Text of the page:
Jones: Well, it has a lot to do with a lot of instrument switches we have, and just the flow of having too much time between songs, but there’s like – we start out usually with a lot of the new material and I have three different positions. I’m in three different places on the stage, so I try to just stay stationary and not move around every song. But we have a little country thing we do, because I can’t get the country out of my music.
Tavis: That’s that growing up in Texas, huh?
Jones: I just can’t, it’s my favorite thing in the world to do is play country music, so there’s that, and then I sit at the piano and there’s those songs, so.
Tavis: So we’ve talked about country, we’ve talked about jazz and a few other things in this conversation. Thanks to the record company I haven’t had to go to the store to actually buy this. They sent me a couple of these. But if I went to the record store, do you have any idea now where they’re putting Norah Jones music by category?
Jones: I actually don’t. No, they closed down all the record stores in New York, so I don’t know. (Laughter)
Tavis: I’m laughing, but that really ain’t funny.
Jones: That’s not funny. (Laughs) Yeah, it’s sad. But I don’t know. I have people all the time be like, “Oh, I love jazz because of you.” I’m like, “Well, that’s cool, but I don’t even know – here, check out ‘Kind of Blue’ or check out Billie Holiday. That’s real jazz.” I don’t know what I do. I wouldn’t call it jazz, but I wouldn’t call it a lot of things.
Tavis: Do you like the idea that you don’t know and that you’re not bothered by where they place you in the record store, as opposed to being stuck in a particular category?
Jones: It doesn’t bother me anymore. I think the more you do, the less you care about stuff like that. Categorizing stuff isn’t really that important, but it’s the way it is. People do it anyway. I’ve heard people call me a songwriter or just a jazz singer or a folk rock, country singer. I don’t know.
Tavis: Just Norah Jones.
Jones: Yeah. Everybody has a different take, I guess.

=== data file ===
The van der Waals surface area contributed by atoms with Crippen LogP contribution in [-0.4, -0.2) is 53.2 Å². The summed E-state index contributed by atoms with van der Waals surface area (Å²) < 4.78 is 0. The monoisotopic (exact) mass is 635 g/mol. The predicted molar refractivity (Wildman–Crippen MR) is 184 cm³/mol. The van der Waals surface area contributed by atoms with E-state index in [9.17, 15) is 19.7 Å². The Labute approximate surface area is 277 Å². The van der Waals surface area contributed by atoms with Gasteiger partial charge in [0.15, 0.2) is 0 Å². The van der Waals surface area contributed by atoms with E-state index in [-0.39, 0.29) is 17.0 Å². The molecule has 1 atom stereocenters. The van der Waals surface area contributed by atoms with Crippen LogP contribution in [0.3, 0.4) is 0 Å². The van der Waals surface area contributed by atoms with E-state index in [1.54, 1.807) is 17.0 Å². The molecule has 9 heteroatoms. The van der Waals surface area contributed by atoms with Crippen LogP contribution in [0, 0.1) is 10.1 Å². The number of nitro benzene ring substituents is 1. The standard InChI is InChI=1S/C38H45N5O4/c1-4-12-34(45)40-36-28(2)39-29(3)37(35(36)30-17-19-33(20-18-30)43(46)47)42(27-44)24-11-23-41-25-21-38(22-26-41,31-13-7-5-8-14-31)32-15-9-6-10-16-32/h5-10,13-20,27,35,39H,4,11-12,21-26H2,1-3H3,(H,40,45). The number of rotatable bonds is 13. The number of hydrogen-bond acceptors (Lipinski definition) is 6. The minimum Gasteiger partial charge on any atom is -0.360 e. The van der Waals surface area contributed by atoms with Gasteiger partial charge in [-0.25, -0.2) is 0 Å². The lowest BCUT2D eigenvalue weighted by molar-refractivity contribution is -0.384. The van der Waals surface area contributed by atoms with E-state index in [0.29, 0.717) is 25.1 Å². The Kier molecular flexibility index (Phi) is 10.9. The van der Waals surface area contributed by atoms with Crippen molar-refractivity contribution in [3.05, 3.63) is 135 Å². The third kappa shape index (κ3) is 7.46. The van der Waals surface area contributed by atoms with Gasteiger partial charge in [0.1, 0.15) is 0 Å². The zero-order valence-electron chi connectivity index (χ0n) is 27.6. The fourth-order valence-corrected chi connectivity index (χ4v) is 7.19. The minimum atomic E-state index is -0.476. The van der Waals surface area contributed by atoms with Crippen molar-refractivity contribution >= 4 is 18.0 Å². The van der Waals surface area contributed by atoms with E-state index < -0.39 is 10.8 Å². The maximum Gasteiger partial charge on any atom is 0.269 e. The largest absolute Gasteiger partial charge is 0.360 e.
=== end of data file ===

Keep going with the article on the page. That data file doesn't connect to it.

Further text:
Tavis: I want to go back to this point that we were laughing at which isn’t so funny, because it allows me to ask you about how, just in the few years I was saying to our staff before you came on the set here, that it hit me when I read the intro to this conversation that you have sold now 40 million records. That’s a mind-boggling number, particularly given the relative few number of years that you’ve been really doing this.
That’s a lot of records, 40 million records, and you made the point a moment ago that in New York, where you live, they are – and not just in New York; L.A., too – closing down record stores like nobody’s business.
Just since you’ve been in the businesses it’s changed dramatically in terms of how you put a record out there. Your thoughts about the way the business is changing?
Jones: It’s tough. I feel lucky that I got in under the wire, where I could still sell records, because I don’t have to just hit the pavement all the time. But it’s a weird business. I completely don’t understand it sometimes, and sometimes I do, but I think it’s just the way it is. You’ve got to just go with it. There’s all kinds of Internet stuff you have to do now, but it’s fine, it’s fun. It’s just a different world.
Tavis: I wonder if you are at this place now, or if you think you’ll ever get to the place, as some artists I’ve talked to over the years feel this way, that they get to a point where they want to sell records and everybody does, but you get to a place where the sales are not the end-all, be-all.
It’s really about the expression, putting your music out there, and if it sells, that’s cool. Everybody wants this stuff to sell. But it don’t feel burdened by a record selling a million copies.
Jones: Yeah. I think I started feeling that way as soon as my first record sold ton of copies and I just got really freaked out by it. My second record didn’t do nearly as well as my first record, but it still did really well.
Tavis: How’d you process that? Because that sophomore jinx hits a lot of people. How did you navigate through that when it didn’t do as well?
Jones: Well, I had to just remind myself that it was still doing pretty well, considering. I just knew from the beginning that I would probably never do anything that would be quite as successful as that first thing, and to not let it get me down.